(USNewsMag.com) – On a recent visit to a mosque, King Charles suffered a unique brand of holiness.
King Charles III had removed his shoes at a London mosque while attending with his wife, Queen Consort Camilla. The media immediately seized upon a fashion faux pas. The king had a hole in one of his socks.
The monarch, 74, arrived at the historic Brick Lane Mosque in East London on Wednesday, February 8, dressed in a heavy overcoat over a dress shirt and dark blue slacks. As is customary in places of prayer, he removed his shoes, and he revealed a little hole on the top of his right black sock. When Camilla, 75, entered the mosque, she completed her cream-colored outfit with a white headscarf.
It hasn’t been all awful fashion news for the monarch. Charles received kudos for his eco-friendly style last month after donning a tweed coat he’s worn since the 1980s. His Majesty has always been an advocate for sustainability and environmental problems, especially when it comes to his clothing.
Charles said to British Vogue in 2020 that he would have shoes — or any piece of apparel — fixed if he could, rather than simply toss it away.
The King said his family used to take their shoes to the cobbler in Scotland, and he would watch with curiosity as he peeled the soles off and then placed new soles on, and because of this, he believes there are excellent prospects for individuals to start small enterprises associated with repair, maintenance, and reuse.
Charles told the fashion magazine, “I feel that there are enormous chances, especially today, within the sustainable fashion industry, to oppose this astonishing tendency of throw-away clothing—or throw away anything, to be honest.”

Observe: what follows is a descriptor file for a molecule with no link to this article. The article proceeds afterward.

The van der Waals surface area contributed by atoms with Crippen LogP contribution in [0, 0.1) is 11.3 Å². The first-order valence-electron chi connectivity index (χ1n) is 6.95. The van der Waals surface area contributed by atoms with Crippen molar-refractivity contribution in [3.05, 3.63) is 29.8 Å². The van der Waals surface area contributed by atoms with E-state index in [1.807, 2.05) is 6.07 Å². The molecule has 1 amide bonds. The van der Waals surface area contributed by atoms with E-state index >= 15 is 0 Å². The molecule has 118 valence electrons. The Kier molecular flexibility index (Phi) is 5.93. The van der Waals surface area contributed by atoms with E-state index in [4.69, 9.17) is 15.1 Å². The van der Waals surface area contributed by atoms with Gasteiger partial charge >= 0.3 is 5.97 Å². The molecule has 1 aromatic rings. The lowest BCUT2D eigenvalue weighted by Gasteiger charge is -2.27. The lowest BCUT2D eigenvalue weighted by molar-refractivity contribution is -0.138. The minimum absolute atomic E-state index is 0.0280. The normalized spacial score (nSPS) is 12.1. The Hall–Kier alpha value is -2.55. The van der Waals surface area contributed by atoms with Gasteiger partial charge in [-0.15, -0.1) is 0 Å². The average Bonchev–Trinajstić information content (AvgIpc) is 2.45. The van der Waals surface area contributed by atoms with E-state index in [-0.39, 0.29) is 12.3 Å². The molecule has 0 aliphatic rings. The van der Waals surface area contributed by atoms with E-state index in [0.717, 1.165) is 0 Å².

But these quaint anecdotes don’t explain why his socks, if not thrown out, couldn’t have been mended, like his tale of the shoes.
Be confident that Charles has more eccentricities than just his unusual thrifty ways. The Royal biographer, Christopher Andersen, says that Charles “has always asked that his whims and eccentricities be attended to throughout each day.”
Andersen said that every morning, the king’s valet meticulously arranges his clothes, squeezes toothpaste onto the monarch’s monogrammed toothbrush, uses Penhaligon’s Blenheim Bouquet shaving cream to shave the king’s face, helps him into his pants, buttons up his shirt, ties his tie, laces up his shoes, and helps him into his jacket. The procedure is reversed at night when the valet prepares the king’s silk pajamas and draws his bath.
It’s good to be the king.